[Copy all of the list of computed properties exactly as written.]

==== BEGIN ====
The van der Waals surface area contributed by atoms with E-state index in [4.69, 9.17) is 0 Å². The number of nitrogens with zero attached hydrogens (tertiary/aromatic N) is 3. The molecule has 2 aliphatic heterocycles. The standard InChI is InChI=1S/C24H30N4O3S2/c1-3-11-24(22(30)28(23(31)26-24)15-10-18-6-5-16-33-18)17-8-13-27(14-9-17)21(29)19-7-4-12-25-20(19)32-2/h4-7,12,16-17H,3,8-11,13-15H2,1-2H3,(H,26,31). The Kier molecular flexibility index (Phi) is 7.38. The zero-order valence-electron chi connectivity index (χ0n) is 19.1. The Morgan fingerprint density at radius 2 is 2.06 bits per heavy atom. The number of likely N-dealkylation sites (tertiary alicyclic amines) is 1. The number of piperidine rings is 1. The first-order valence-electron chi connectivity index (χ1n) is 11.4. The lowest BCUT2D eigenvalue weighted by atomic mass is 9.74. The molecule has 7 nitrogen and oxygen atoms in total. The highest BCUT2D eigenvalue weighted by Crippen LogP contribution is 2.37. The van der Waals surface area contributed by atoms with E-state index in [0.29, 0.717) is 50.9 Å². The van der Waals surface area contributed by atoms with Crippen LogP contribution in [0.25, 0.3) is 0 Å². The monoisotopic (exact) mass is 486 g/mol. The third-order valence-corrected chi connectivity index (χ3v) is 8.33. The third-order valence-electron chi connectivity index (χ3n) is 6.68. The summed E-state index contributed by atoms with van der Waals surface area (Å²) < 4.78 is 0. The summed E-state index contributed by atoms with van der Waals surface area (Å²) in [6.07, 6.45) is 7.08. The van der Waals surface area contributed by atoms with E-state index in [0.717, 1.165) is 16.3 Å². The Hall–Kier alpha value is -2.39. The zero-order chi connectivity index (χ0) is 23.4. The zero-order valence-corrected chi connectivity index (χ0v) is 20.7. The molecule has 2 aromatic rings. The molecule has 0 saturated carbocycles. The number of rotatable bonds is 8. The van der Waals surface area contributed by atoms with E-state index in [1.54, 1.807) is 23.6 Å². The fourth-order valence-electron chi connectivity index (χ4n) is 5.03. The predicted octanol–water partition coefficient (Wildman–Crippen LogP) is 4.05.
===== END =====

The van der Waals surface area contributed by atoms with E-state index in [4.69, 9.17) is 0 Å². The number of nitrogens with zero attached hydrogens (tertiary/aromatic N) is 3. The molecule has 2 aliphatic heterocycles. The standard InChI is InChI=1S/C24H30N4O3S2/c1-3-11-24(22(30)28(23(31)26-24)15-10-18-6-5-16-33-18)17-8-13-27(14-9-17)21(29)19-7-4-12-25-20(19)32-2/h4-7,12,16-17H,3,8-11,13-15H2,1-2H3,(H,26,31). The Kier molecular flexibility index (Phi) is 7.38. The zero-order valence-electron chi connectivity index (χ0n) is 19.1. The Morgan fingerprint density at radius 2 is 2.06 bits per heavy atom. The number of likely N-dealkylation sites (tertiary alicyclic amines) is 1. The number of piperidine rings is 1. The first-order valence-electron chi connectivity index (χ1n) is 11.4. The lowest BCUT2D eigenvalue weighted by atomic mass is 9.74. The molecule has 7 nitrogen and oxygen atoms in total. The highest BCUT2D eigenvalue weighted by Crippen LogP contribution is 2.37. The van der Waals surface area contributed by atoms with E-state index in [0.29, 0.717) is 50.9 Å². The van der Waals surface area contributed by atoms with Crippen LogP contribution in [0.25, 0.3) is 0 Å². The monoisotopic (exact) mass is 486 g/mol. The third-order valence-corrected chi connectivity index (χ3v) is 8.33. The third-order valence-electron chi connectivity index (χ3n) is 6.68. The summed E-state index contributed by atoms with van der Waals surface area (Å²) < 4.78 is 0. The summed E-state index contributed by atoms with van der Waals surface area (Å²) in [6.07, 6.45) is 7.08. The van der Waals surface area contributed by atoms with E-state index in [0.717, 1.165) is 16.3 Å². The Hall–Kier alpha value is -2.39. The zero-order chi connectivity index (χ0) is 23.4. The zero-order valence-corrected chi connectivity index (χ0v) is 20.7. The molecule has 2 aromatic rings. The molecule has 0 saturated carbocycles. The number of rotatable bonds is 8. The van der Waals surface area contributed by atoms with E-state index in [1.54, 1.807) is 23.6 Å². The fourth-order valence-electron chi connectivity index (χ4n) is 5.03. The predicted octanol–water partition coefficient (Wildman–Crippen LogP) is 4.05.